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'the Other Interests.'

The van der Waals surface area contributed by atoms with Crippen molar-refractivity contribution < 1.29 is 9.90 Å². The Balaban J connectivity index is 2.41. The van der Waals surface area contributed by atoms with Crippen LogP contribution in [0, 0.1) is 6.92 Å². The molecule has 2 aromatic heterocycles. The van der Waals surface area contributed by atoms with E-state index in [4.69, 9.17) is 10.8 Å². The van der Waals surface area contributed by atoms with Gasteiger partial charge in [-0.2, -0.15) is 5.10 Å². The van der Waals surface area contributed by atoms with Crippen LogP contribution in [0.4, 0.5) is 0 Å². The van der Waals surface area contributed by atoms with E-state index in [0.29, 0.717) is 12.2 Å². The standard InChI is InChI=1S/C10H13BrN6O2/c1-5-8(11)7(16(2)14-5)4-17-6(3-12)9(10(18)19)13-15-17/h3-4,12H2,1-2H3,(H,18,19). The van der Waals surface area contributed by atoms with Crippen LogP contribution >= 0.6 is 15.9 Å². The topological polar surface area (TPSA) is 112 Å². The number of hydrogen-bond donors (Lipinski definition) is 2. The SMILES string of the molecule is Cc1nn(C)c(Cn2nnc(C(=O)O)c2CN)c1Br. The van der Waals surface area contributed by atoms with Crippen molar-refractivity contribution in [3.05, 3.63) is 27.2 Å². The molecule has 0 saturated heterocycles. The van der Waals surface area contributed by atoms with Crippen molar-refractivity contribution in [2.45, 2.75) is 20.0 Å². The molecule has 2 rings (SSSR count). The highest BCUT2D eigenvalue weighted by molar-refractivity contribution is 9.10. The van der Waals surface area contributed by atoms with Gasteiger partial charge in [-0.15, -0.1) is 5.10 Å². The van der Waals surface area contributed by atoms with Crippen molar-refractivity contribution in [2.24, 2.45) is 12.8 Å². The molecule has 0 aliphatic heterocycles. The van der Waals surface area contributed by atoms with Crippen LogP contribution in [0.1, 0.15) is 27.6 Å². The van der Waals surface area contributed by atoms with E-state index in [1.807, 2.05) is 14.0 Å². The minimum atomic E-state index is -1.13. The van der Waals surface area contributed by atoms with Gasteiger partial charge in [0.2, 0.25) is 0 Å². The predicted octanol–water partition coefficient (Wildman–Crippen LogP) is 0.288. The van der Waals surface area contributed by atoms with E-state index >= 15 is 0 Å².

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e Report of tho Execulivë Committee. ad t Rs'odopted by r nwjnrily oftlie Sta'e Antin avery Society. But a few pages of llïat n ?port werc etriclien out. Tiieso pagea cong! ined on argument wliy the Liberty party . ould tukc round on nll mensures of public " o .erest, and desigual ed the action vliicli tho mmiitce deeined il expédient lor tho Liberty rty to tukc. As nolhitljf of iliis kiml is ex bitcd in the official puicceding?, - as the de l' itea turned almott cntirely on tliis port of the jiwi i ,- - íiiiu ii uiu qiivötiuu ui inning "" u ound on financial mattcrs must bo answered n tho Liberty roen, yca or nay? - we linvo c ought best lo slole lbo oubstance of 6o S( ncli of the Report as was st rieken out. The Conur.itteo took tho grouml that the iberty party must bc regarded ns a yermo ent national parly, which would accompüsh ie Abolition of Slavcry by its oui direct ' ielaliop. íií'lcr nttnining to power; or it is ' fierely a temporaty nnti-slavcry party, formed i or & 6hort tune aml tbr n single object, which ( ;as nol fxpected lo bo permanent, and whicli ( ould only hope to obolish Slavery throuh ( lio action of 6omc other party, lf tho Librty party was a temporary orpanization - a . ïero John party, as t were, estabslied to prepare the vay foranother to come fter greaier and mir htier than itself, then ' II other issues should be avonled, and onr ' ipcr?, tracts, and lectitrers sliuuld trent of I kbolition, nnd nothidg else. Bul if the Ltberly party vas designed to e permanent nnd gcuerul, and occomplish j lbol ilion by its Lrgislution, t must take such , ction as would secure t a eufiïciency of . ers and powc. This could not be done by n appcal to ai)li:slavery principies only. - omo ]jercon$ support a party for one reason, ' ome for another; and yet every vote counts ' ór uil iilie oSjects of tho party. For inetance, lie Democratie wns & pro-&lavery parly. havngfora inollo, 'Oppusition lo Aboütionism'. I t was our direct nniogonist. Supposc thnt )arty hod organized on the 'one idea' of suplorling sla ver}', nnd disco rded all action on ivery othor subject, would il havo attained its resent nscendency? It would not have mnsered a 4th pari of its present votera. But by miting Opposition to Banks, Tarifa, Alonopliu5, Sec, to its pro elavery princïple.", it w6 iiubJed to cast netirly a million nnd a half of otos for 'Opposilion to Abolitionism,' end to ecure the complete triumpb of the Slavc uucr uver ihe whole nalion The secret ifllieir bucccss wap, tbat every vote ngainst ( i li'irrli 'T'örifï Unnl-8. fco... iris nlnn n. vcttrSltiveiy! Frum lliese consideraiions ihe Committee urgued, that the Liberly party could not liope to succced munericully as a party, wilhoul definiíig their politlón on all í]uestio!js of pub üc interest now pcndinn1, or whích mny liercaftcrorisc, ond tliey Biiggesled Cor coiiHo'emtion au oulüiie of Uie ground v!:ich ihey duomed it proper for tlie party to tako on thc most impoi tont Lopics. It was in aobstancc os follow s: 1. Tin: Akoution or Sr.AVKnr, - by constitutionnl meane, sho'old continue to bë the puramoiint objt?ct ofthe party. 2. E(UAL POLITI'A'. AMl ClVI!. Rlfe'llTF, sliotild bó scturcd to evcry citizcn without refprcnce to nativity, color or dcscent. 'l'his principio vvould do uwuy wit!) all monopolies nnd spcria! privilege?, grnnted to corporations or individuáis., and also with all unequaf i tion. ';J, J TMOROUCill JVEruu.ii r mr. jtunmiu Ststbm- -both State end National, so thut the Laws hall be ma do more iniellipible, de. cisions more conformed to juelice, judgment more specdily rendcred, tlic number of tcclinicoliiies diffiiiiished, arid the cost ofadminibLcringr josiice greatly rcduced. 4. Thé Elkctio.n of all National and Sta tk OrncKRB, - eo fur ns thö uatufe of the jircumstances will permit. RspeciaHy slioulti hiajrqform lie opplied t the office of Postna8ter8, who should Ie elècted hy lliè cilizens f the town or city in whicli tliey ure locuttd. I. The Rkductio.v of Sai-akies, - of nll ei8uii3 in pdblic ernploy to s ]n;v a rnto as vill secure incumbents of tlie requisile qutn'ifi at ons and ubilitie.6. Tur Gradual Kkihctjon of tuk kmy ano Navy- -with a'view to their ltimafe abolition ns soton as thc circumslnnccs oF (fié country, and of other naon.s-, shall render ít üdvisnbíe. Evory President j'ecommonds on inrreosr oí the preparations for War, and tlny now swallow lip tuo-thirds of tho National levenue. During the fifty-six yenrs thnt irr (Tovornniont lias bcon in operalion, hereíms becu War with civili.ed nntions nly three ycars. Yet accordintoA rc:ent report ofthc Sécretary of the Treaütfc Coín'gress has npproprialed during hat period -Fur Military Service, $286,998,357 Por Naval do 178,933,124 Making a total pf $-1(50,931,481 The Pensions and Interest on tho Pub2 Debt, consequent on these preparaons, amount to about One Hundred Milons more. A similar expenditure for tho ext half century, proportionato with our icrcase as a nation, as recommendedby residents Polk and Tyler, would reqüire lore than One Thousand Millions to bo xpended in preparattons for Wars, of hich there ia now not ony probability. uch cnormous and griovous taxation for Var, in the present agt? of the world, af3f thirty yetirs of profound pcace, is neilier necessary or wisc, and should be oposcd by the Liberty party. 7. A Tariff for Revendí - so long s the expenses of t"ho National Governicnt are as great as they now are. But hould thcy be reduced - as they might be v tho moasures beforo enumerated - to ne-third or one-half the present amount, ie cumbrous machincry of the Custom louses would be no longor necessary, bul rie public Treasury could then be suplied botter and more cheaply by a small irect tax upon the many ánd increasing nilïfons of industrious citizens. In thitf ase, the Tarifl should be abolished, bui o gradually, os lo save every interest ested under its provisions.On mot ion to aclopt the ueport, Mr. Guinky, of St. Joseph, took thé loor in o'ppositior.. We wcre not Calletf upon, as n party, to tako ground on tho minor qviestions, and to longthen out our creed witli propositions. as proposed, was unnccessary and unwisó. He objectednoi to tho views of tho Committeo on theso minor questions - for so far as he could judge from hearing them once read, they differed but littlé from hio own - but to' the expression of them as the creed of a Political party. Wo know not what will be tho state of thiugs in future. Supposo our Revolulionary futhers, while tho struggle for independence was still pending, had met together in National Conventions, and held long debates on the establishment of Tarifis, Banks, Reprcsentation, &c., to be carried into eflect as soon as they shouldbe able to obtaïn their independence. VVouldsuch acoursehave jeen wise ? Tlicy acted very difterently. fhey knew they had first a great work to do: they applied every energy to its performance, and aflcrwards settled the details of the government. So antislavery men should do. Let Slavery fust be abolished, and then all other questions can be detertnined occording to the circumstances of the nntion, and those circümstances will be vcry greatly altered by the abolition of Slavery. Besides, the ono idea of Abolition is largo enough to sustuin tho Liberty party; and ïf it cannot be sustained on thisr one idöa, it cannöt on the tnany. IIo desired tho creation öf a general nörthern antislavery party, that shall havo' 7!o olher interest ai issue èx'6'epi thte single one. Ve ought not to allöW queátions of dollars and cents o ihtèrfere' with our antislavery action iñ ahy way. Wo were made up of both the other parties, and the moment we should attempt to lakc ground on Inancial rñatters, we should become separatcd from each other. After some discussion oh ciomrWittiug' the Report to the Business Corifmittec, Mr. C. II. Stewart, of Deiröil, toolc t'ne floor in opposition to the Report. Hé dissented from is doctrines on financial matters ahogelhcr. Thero was no need i)f enlai-glng our platform. The one idea af Abolition was a great one. He liad spoken upon il, publicly and pritately, in ïll parts of the State, before audiences of 3v6ry character, aud had encountered in Jobale gentlemen of abilities and e.xperijnco greatër than his own, and in ovory :ase he liad lbund the one idea of Aboliion wasamply suftlcieni tö süstain him, jy the greatness and importance of its niths. against superior íníefils and skill. Dn thiiï platform we wcro invulnerable md hc could not be content to leave it md embark on an unknown soa, liable to Iriven by every wind, and drifiod by ovjry cunent.change ofour position was, wc could not sucbeed on the onc idea of Abolition ónly. low was thia knownf Ilow could it be tnown before it had been tested % The .iberty mrlv hnd existed but five years, and it had been ín the Prqsidcntlal cönest oníy once, end even then its efficiency had been ncknowledged by political opponents. ( 'ur vote had progressed with c.Ntreme rapidity until last yoaf; önd tneri t had fallen ofT much less Ihan that of othcr parlies. The causè why vve hod not done betifir was in vs. and not in our polilical bn.sis. Hul liltle efTorl had been made. Inoreasod oxertions would bring large acefssions of numbers and power. Mr. S. assontcd lo the position" óf Mr Gurncy, that it was úseles to ]ay out